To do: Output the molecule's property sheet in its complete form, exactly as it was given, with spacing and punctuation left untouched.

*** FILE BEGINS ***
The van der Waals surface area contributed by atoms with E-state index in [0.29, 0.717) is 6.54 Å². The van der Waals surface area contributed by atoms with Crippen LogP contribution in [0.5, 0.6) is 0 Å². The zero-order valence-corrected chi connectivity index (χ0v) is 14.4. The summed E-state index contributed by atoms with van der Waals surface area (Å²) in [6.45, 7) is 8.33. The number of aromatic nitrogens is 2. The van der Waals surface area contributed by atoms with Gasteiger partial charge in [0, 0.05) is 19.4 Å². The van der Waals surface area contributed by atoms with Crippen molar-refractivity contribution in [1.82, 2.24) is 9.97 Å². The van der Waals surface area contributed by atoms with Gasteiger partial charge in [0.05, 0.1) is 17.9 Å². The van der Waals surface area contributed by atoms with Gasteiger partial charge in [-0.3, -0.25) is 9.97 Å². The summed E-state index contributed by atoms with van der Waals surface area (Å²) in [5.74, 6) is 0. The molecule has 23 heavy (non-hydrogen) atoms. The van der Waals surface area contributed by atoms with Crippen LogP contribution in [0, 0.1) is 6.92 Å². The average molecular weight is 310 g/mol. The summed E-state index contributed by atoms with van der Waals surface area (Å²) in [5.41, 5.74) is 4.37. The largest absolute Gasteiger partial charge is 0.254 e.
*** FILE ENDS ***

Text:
The van der Waals surface area contributed by atoms with E-state index in [0.29, 0.717) is 6.54 Å². The van der Waals surface area contributed by atoms with Crippen LogP contribution in [0.5, 0.6) is 0 Å². The zero-order valence-corrected chi connectivity index (χ0v) is 14.4. The summed E-state index contributed by atoms with van der Waals surface area (Å²) in [6.45, 7) is 8.33. The number of aromatic nitrogens is 2. The van der Waals surface area contributed by atoms with Gasteiger partial charge in [0, 0.05) is 19.4 Å². The van der Waals surface area contributed by atoms with Crippen molar-refractivity contribution in [1.82, 2.24) is 9.97 Å². The van der Waals surface area contributed by atoms with Gasteiger partial charge in [0.05, 0.1) is 17.9 Å². The van der Waals surface area contributed by atoms with Gasteiger partial charge in [-0.3, -0.25) is 9.97 Å². The summed E-state index contributed by atoms with van der Waals surface area (Å²) in [5.74, 6) is 0. The molecule has 23 heavy (non-hydrogen) atoms. The van der Waals surface area contributed by atoms with Crippen LogP contribution in [0, 0.1) is 6.92 Å². The average molecular weight is 310 g/mol. The summed E-state index contributed by atoms with van der Waals surface area (Å²) in [5.41, 5.74) is 4.37. The largest absolute Gasteiger partial charge is 0.254 e.